Scottie Bordelon is a reporter for WholeHogSports.com. A graduate of the University of Arkansas, Bordelon previously covered high school sports for the Times Record in Fort Smith and the Northwest Arkansas Democrat-Gazette in Springdale. He is a member of the U.S. Basketball Writers Association and Football Writers Association of America and voter for the Biletnikoff Award.
Musselman working to increase rate of team growth
Arkansas head coach Eric Musselman writes notes on a piece of paper at the Razorbacks' first basketball practice of the 2022-23 season on Monday Sept. 26, 2022, in Fayetteville.
FAYETTEVILLE — Eric Musselman paused, looked toward the back of the interview room in Bud Walton Arena then rubbed his chin and smiled when asked Monday afternoon where his fourth team at Arkansas may be better since its final game in Europe in August.
“Wow. Good question,” he said.
The Razorbacks, expected to be well inside the top 25 of most, if not all, preseason polls in the coming months, completed a 4-0 foreign tour in Italy and Spain and won each of their games by at least a fairly comfortable margin. There were a number of positives to take away from the trip, including the play of Missouri transfer Trevon Brazile, freshman guard Nick Smith Jr. and forward Kamani Johnson.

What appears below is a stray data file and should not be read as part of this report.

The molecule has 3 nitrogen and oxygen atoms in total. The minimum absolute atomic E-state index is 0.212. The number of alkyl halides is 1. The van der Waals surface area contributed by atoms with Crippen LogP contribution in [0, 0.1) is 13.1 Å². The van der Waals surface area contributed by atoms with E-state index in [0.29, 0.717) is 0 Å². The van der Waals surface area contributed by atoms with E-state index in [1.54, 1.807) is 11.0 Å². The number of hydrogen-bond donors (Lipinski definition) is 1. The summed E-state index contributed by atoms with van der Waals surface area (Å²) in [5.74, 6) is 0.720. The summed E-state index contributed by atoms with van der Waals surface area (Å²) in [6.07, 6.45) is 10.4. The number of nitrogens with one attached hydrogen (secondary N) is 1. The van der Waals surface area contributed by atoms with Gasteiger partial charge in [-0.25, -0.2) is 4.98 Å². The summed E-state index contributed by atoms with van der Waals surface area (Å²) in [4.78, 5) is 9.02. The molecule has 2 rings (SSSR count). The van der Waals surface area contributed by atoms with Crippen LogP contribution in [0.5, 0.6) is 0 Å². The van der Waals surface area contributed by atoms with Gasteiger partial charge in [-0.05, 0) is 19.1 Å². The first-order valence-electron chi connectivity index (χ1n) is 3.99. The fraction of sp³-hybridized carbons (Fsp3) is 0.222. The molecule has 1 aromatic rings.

But the areas in which the team greatly needed to make improvements prior to the Nov. 7 season opener against North Dakota State were striking as well. Chief among them was the mix of at-times sloppy ball handling and live-ball turnovers.
As Arkansas officially opened practice for the 2022-23 season on Monday, Musselman noted that many of the talking points from his group’s first day together months ago remain a central focus in late September. That comes with having a young team.
And with that comes a touch slower overall team progression than in previous years.
More from WholeHogSports: Musselman, Brazile and Council speak with reporters prior to first official practice of 2022-23
“I was just on the phone with Avery Johnson earlier today and he kind of asked about our guys and was asking about the age of them, and (he said), ‘Wow, I haven’t seen a team you’ve ever coached this young,’” Musselman said. “With six freshmen, even (Brazile), I mean, you’re talking about a player who is just in his sophomore year, so we have a young team, a lot of new guys. We find ourselves repeating ourselves a lot in practice.
“We’re not moving ahead maybe at the rate that I want to because of having to repeat things. We’ve got to move the chains every week a little bit further.”
An aspect of the game in which the team has improved, he added, is its understanding of second and third options offensively. Musselman, given that the Razorbacks have entered into a 20-hour-per-week practice window, is hopeful that points of emphasis in other areas will follow suit.
He suggested that in the four-hour-per-week stretch of the offseason that players did not always carry work done in drills or lessons learned in Xs and Os sessions on the whiteboard to the floor like he had hoped. The Razorbacks have also had a number of players miss practice time with what Musselman described as “common colds and common sniffles.”